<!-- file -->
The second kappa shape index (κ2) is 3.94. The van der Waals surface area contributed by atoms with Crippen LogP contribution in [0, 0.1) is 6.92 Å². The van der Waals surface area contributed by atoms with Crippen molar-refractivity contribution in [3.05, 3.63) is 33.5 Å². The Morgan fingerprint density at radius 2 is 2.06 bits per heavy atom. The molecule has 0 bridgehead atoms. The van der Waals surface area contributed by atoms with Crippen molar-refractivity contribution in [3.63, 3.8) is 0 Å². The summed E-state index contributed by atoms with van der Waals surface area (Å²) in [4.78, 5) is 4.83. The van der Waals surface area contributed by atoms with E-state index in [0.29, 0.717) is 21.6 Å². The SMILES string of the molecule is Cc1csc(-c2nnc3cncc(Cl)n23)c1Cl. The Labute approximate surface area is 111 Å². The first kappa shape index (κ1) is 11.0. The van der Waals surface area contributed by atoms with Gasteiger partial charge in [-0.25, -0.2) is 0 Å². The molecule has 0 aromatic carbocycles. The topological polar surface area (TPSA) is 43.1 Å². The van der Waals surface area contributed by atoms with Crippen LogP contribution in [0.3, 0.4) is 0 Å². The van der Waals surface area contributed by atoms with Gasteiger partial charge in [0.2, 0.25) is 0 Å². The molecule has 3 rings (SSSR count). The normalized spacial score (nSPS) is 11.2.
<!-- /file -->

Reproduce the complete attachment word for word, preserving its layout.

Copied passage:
The second kappa shape index (κ2) is 3.94. The van der Waals surface area contributed by atoms with Crippen LogP contribution in [0, 0.1) is 6.92 Å². The van der Waals surface area contributed by atoms with Crippen molar-refractivity contribution in [3.05, 3.63) is 33.5 Å². The Morgan fingerprint density at radius 2 is 2.06 bits per heavy atom. The molecule has 0 bridgehead atoms. The van der Waals surface area contributed by atoms with Crippen molar-refractivity contribution in [3.63, 3.8) is 0 Å². The summed E-state index contributed by atoms with van der Waals surface area (Å²) in [4.78, 5) is 4.83. The van der Waals surface area contributed by atoms with E-state index in [0.29, 0.717) is 21.6 Å². The SMILES string of the molecule is Cc1csc(-c2nnc3cncc(Cl)n23)c1Cl. The Labute approximate surface area is 111 Å². The first kappa shape index (κ1) is 11.0. The van der Waals surface area contributed by atoms with Gasteiger partial charge in [-0.25, -0.2) is 0 Å². The molecule has 0 aromatic carbocycles. The topological polar surface area (TPSA) is 43.1 Å². The van der Waals surface area contributed by atoms with Crippen LogP contribution in [0.3, 0.4) is 0 Å². The van der Waals surface area contributed by atoms with Gasteiger partial charge in [0.2, 0.25) is 0 Å². The molecule has 3 rings (SSSR count). The normalized spacial score (nSPS) is 11.2.